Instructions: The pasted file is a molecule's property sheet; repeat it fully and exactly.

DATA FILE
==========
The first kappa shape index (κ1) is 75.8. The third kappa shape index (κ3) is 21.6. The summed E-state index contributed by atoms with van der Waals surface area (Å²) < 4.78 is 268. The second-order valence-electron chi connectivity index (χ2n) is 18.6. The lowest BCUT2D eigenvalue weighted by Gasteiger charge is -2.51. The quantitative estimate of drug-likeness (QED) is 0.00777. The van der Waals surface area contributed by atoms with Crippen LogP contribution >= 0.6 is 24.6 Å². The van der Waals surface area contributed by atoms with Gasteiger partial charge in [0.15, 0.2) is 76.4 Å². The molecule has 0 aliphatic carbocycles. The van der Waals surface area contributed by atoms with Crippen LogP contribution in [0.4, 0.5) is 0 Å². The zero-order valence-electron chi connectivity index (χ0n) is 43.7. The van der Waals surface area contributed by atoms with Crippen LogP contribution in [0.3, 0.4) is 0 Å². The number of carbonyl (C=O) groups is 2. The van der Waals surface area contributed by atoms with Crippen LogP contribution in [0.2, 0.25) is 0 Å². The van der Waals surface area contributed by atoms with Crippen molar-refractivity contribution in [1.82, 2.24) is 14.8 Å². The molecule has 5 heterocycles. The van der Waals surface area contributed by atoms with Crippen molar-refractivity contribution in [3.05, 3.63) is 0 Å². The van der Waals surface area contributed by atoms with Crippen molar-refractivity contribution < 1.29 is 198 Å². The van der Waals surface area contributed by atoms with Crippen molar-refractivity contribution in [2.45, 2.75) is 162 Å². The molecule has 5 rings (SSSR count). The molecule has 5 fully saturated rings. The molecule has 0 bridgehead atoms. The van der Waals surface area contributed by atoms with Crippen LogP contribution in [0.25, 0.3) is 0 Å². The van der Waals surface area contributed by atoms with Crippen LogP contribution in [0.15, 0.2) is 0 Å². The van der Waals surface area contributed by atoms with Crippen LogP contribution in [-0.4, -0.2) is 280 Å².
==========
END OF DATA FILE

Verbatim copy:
The first kappa shape index (κ1) is 75.8. The third kappa shape index (κ3) is 21.6. The summed E-state index contributed by atoms with van der Waals surface area (Å²) < 4.78 is 268. The second-order valence-electron chi connectivity index (χ2n) is 18.6. The lowest BCUT2D eigenvalue weighted by Gasteiger charge is -2.51. The quantitative estimate of drug-likeness (QED) is 0.00777. The van der Waals surface area contributed by atoms with Crippen LogP contribution >= 0.6 is 24.6 Å². The van der Waals surface area contributed by atoms with Gasteiger partial charge in [0.15, 0.2) is 76.4 Å². The molecule has 0 aliphatic carbocycles. The van der Waals surface area contributed by atoms with Crippen LogP contribution in [0.4, 0.5) is 0 Å². The zero-order valence-electron chi connectivity index (χ0n) is 43.7. The van der Waals surface area contributed by atoms with Crippen LogP contribution in [0.3, 0.4) is 0 Å². The number of carbonyl (C=O) groups is 2. The van der Waals surface area contributed by atoms with Crippen LogP contribution in [0.2, 0.25) is 0 Å². The van der Waals surface area contributed by atoms with Crippen molar-refractivity contribution in [1.82, 2.24) is 14.8 Å². The molecule has 5 heterocycles. The van der Waals surface area contributed by atoms with Crippen molar-refractivity contribution in [3.05, 3.63) is 0 Å². The van der Waals surface area contributed by atoms with Crippen molar-refractivity contribution < 1.29 is 198 Å². The van der Waals surface area contributed by atoms with Crippen molar-refractivity contribution in [2.45, 2.75) is 162 Å². The molecule has 5 rings (SSSR count). The molecule has 5 fully saturated rings. The molecule has 0 bridgehead atoms. The van der Waals surface area contributed by atoms with Crippen LogP contribution in [0.25, 0.3) is 0 Å². The van der Waals surface area contributed by atoms with Crippen LogP contribution in [0.15, 0.2) is 0 Å². The van der Waals surface area contributed by atoms with Crippen LogP contribution in [-0.4, -0.2) is 280 Å².